In the absence of a clearly structured marketplace, contemporary music in Russia is increasingly a form of self-expression. Social impact is neither easy, nor especially wanted.
As a range of obstacles, both private and professional, stop musicians from working uninterrupted, diligence acquires a new significance. It becomes a form of transcendence, far above material woes.
The Saint Petersburg duo VEiiLA uses some mythical figures to explain the power of sound over ostensible reality. Any ability of music to counter local misery, however, depends very much on one's location.
Faith is an integral part of Moscow's Gayana project, whose members are both grateful and committed to God. Other beliefs, however, transpire in releases from Ukrainian and Latvian musicians this week.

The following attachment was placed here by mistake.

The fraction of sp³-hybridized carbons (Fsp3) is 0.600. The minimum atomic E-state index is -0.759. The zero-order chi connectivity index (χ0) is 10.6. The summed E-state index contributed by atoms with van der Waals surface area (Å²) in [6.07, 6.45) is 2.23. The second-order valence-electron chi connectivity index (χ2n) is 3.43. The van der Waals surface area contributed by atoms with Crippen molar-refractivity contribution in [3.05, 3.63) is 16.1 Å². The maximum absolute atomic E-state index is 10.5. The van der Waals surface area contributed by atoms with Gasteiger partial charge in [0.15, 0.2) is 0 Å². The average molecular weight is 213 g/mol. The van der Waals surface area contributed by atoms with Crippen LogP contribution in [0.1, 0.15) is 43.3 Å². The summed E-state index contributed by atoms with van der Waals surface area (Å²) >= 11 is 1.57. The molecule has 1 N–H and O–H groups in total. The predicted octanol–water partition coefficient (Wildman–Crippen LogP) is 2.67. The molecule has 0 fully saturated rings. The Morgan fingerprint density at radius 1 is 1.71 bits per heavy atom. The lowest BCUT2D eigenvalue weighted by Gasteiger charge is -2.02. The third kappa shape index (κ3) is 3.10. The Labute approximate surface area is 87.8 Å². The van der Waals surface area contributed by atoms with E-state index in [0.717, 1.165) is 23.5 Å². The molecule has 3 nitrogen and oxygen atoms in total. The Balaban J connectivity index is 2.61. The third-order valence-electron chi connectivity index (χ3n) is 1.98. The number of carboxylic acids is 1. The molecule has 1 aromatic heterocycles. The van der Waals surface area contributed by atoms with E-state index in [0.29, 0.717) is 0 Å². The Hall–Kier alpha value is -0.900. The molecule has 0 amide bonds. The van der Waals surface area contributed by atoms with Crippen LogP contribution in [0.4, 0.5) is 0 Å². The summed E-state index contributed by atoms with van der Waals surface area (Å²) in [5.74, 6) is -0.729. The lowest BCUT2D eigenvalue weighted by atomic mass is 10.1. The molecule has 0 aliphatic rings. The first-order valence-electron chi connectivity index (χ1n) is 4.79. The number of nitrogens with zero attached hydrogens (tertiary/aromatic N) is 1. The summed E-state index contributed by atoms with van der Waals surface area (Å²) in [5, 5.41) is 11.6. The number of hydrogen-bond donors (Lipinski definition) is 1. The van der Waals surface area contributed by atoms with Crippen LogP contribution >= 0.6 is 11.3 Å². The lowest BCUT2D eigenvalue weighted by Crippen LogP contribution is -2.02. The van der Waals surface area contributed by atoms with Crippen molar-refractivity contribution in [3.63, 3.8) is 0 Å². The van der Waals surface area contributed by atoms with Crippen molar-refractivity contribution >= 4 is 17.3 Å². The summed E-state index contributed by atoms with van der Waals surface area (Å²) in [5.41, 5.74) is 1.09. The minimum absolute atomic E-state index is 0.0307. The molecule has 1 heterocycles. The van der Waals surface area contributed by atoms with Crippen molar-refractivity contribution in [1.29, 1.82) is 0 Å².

Several new Russian electronic recordings display an increasing gratitude for both solitude and silence. The further one happens to be from clamorous modernity or a capital city, the better.
Various dissatisfactions emerge in new recordings from Tallinn, St. Petersburg, Kazan, and Nizhny Novgorod. They all lead to a yearning for better values - represented by distant places or prior experience.
Disenchanted with their hometown experience, a number of rock outfits prefer imagination to actuality. Inspiration is found in bedroom solitude, post-Soviet gangster bravado, and even some Buddhist tenets.
From downtempo lounge to broken techno and "psychoactive go-fi," a range of new Russian dance floor recordings prefer to celebrate private, rather than public effort.
New drone and industrial recordings from Russia and Ukraine turn their attention simultaneously to anxiety and depression. Both, perhaps, indicate dissatisfaction - and therefore a burgeoning hope.
From Russia, Ukraine, Belarus, and Lithuania come four responses to the drudgery and dead weight of quotidian experience. The most satisfying among them involve looking backwards.